"Oftentimes a health plan's mentality is, 'Well, we'll help you after we know that you are doing good work,'" Bruno-Nelson says. "But the issue is, how can I do good work if I don't have the money to do good work? And you go in this circle. So we said, 'OK, we're going to trust first and we're going to distribute dollars and then get the rewards afterward.'"

CalOptima also offered organizations technical assistance to negotiate Medicaid's red tape and met regularly with providers to address concerns and make quick course corrections when needed.

This "listen-first" approach helped CalOptima turn around its struggling CalAIM program. By the end of 2022, the health plan was paying for more people to get CalAIM social services than most other insurers in the state. The time-intensive approach cost the insurer more than $100 million.

"These are financial decisions," Bruno-Nelson says. "And so each health plan has to make those decisions for themselves."

Health plans have been slow to fully embrace these new services. Only three of the state's 58 counties had health plans offering all the new social services in CalAIM'a first year. But more plans are getting on board. State officials say that number had grown to 13 counties by August 2023.

A big boost to payments

Most providers and health insurers in California remain committed to CalAIM. Everyone recognized the plan to overhaul the state's Medicaid program at the end of a global pandemic would be difficult. And yet, fewer people are receiving services than initially expected, and the cumbersome paperwork has chased away some social service providers.

In response, state Medicaid officials have issued a series of reforms to shore up CalAIM including a 50% payment boost to providers. The program is also forcing insurers to streamline operations to approve services faster and standardize eligibility requirements.

"We do need to be more prescriptive," says CalAIM architect Jacey Cooper. "We needed to reduce administrative burden for the providers. We needed to increase utilization, and we needed to increase timely access to the services – because that's what we were seeing as the barriers."

Adrianna Wilson (right) works with Jennifer Park to provide supportive services at the Illumination Foundation's Navigation and Recuperative Care Center in Fullerton, California.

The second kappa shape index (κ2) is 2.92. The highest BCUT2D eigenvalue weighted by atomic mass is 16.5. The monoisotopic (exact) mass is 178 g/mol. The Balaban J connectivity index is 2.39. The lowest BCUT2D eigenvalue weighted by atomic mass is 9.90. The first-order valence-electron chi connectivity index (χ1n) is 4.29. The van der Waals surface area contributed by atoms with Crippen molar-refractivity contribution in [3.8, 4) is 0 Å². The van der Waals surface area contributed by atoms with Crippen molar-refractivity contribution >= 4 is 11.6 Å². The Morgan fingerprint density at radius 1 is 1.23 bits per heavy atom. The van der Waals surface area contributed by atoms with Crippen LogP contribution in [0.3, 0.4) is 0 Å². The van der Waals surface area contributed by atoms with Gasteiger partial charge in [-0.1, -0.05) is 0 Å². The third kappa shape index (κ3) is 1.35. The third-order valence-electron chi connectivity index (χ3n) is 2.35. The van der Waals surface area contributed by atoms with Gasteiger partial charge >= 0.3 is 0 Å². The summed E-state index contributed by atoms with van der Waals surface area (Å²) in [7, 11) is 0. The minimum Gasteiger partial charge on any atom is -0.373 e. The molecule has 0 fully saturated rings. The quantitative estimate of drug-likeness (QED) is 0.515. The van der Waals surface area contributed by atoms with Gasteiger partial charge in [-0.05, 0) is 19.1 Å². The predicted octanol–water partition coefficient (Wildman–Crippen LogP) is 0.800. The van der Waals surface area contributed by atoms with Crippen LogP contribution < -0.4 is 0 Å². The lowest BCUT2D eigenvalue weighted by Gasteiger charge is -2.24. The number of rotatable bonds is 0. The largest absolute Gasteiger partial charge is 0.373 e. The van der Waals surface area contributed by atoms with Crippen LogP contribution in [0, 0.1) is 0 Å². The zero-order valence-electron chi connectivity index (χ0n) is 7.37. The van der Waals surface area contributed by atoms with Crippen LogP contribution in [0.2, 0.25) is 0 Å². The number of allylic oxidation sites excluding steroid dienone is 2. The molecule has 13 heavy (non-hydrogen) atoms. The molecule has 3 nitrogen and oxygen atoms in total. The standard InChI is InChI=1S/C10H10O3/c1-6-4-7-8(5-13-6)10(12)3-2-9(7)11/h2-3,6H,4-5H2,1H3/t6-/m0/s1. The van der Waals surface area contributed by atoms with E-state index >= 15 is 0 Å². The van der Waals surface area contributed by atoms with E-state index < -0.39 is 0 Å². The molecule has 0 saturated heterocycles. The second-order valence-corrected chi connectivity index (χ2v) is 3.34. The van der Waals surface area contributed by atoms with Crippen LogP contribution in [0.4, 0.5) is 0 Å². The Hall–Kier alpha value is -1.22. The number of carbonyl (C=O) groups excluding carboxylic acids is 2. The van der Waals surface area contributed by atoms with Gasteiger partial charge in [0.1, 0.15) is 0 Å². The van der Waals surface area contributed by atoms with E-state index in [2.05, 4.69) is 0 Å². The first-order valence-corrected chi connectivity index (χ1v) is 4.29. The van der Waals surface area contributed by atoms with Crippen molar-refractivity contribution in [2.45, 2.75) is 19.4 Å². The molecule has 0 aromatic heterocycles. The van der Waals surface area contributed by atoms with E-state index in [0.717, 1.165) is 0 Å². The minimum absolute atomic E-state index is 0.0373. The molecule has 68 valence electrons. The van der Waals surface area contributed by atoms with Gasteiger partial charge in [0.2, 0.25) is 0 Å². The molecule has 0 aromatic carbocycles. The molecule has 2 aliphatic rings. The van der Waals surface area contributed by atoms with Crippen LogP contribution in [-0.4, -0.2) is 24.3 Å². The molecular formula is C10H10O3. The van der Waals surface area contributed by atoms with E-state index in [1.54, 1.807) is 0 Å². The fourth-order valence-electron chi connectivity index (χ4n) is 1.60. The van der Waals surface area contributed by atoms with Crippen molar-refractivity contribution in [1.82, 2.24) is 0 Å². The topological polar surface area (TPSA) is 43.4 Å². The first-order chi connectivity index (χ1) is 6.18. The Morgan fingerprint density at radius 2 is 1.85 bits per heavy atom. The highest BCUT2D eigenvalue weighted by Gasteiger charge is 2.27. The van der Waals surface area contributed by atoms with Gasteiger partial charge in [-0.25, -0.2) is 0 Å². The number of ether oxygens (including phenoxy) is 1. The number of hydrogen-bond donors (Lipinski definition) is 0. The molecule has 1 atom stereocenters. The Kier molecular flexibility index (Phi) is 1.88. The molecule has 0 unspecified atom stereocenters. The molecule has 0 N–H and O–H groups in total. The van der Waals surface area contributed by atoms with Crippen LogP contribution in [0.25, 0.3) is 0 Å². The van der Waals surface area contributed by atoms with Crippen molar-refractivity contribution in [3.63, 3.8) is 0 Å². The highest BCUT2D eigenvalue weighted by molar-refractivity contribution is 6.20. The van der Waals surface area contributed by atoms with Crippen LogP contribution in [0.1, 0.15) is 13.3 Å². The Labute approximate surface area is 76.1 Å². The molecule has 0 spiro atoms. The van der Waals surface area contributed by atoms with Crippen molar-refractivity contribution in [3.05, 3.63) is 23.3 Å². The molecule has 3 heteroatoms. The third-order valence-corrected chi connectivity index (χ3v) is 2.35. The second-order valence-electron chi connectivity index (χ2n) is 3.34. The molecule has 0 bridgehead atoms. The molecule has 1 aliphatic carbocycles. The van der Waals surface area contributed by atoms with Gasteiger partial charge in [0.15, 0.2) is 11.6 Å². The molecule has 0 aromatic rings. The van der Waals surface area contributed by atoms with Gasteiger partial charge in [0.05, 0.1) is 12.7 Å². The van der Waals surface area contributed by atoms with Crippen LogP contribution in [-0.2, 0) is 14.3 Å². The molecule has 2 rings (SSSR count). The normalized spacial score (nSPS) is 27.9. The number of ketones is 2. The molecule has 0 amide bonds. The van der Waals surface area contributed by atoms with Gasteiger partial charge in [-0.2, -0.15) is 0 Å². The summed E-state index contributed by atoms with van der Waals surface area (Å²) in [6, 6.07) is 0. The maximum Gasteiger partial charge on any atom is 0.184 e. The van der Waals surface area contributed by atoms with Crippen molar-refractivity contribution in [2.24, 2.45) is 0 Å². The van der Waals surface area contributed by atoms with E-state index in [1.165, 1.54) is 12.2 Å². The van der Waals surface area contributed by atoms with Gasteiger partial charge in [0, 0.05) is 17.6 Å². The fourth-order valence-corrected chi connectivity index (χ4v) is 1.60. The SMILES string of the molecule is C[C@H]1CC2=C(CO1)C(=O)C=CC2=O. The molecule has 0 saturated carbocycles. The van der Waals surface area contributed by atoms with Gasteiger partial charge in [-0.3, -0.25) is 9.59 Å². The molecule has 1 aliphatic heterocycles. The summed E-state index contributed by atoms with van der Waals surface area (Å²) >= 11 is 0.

/ Illumination Foundation
Illumination Foundation
Adrianna Wilson (right) works with Jennifer Park to provide supportive services at the Illumination Foundation's Navigation and Recuperative Care Center in Fullerton, California.

Cooper says in hindsight if her office had given insurers and social service providers more time to prepare for their new roles and build stronger relationships, CalAIM's rollout might have gone smoother. It's one of many lessons she plans to share with other Medicaid officials in her new role pushing state innovation with the federal Centers for Medicare and Medicaid Services.

"Being the first is hard," Cooper says. "We're going to make a lot of the mistakes that other [states] get to come and sit around a table and [learn from]. We get to tell them all the things to do different."

Cooper believes the program is headed in the right direction in spite of the bumps. She points out that 26% of homeless Californians — some 40,000 people — received some kind of CalAIM service last year. The state this fall asked federal health officials for permission to pay for six months of rent for people who find housing through CalAIM — doubling down, in a sense, on the idea that helping people get and stay housed is part of Medicaid's job.

Cooper knows three-quarters of homeless Californians still need help. That's why she says everyone — providers, insurers and state officials — must step up to iron out the program's kinks so fewer people fall through the cracks — eligible but unable to get the care they need.

This story comes from the health policy podcast Tradeoffs, whose coverage of CalAIM is supported in part by the California Health Care Foundation. Dan Gorenstein is Tradeoffs' executive editor, and Ryan Levi is a reporter/producer for the show, where a version of this story first appeared.

Deborah Franklin edited this story. contributed to this story

Copyright 2023 TRADEOFFS. To see more, visit TRADEOFFS.

Ryan Levi
Dan Gorenstein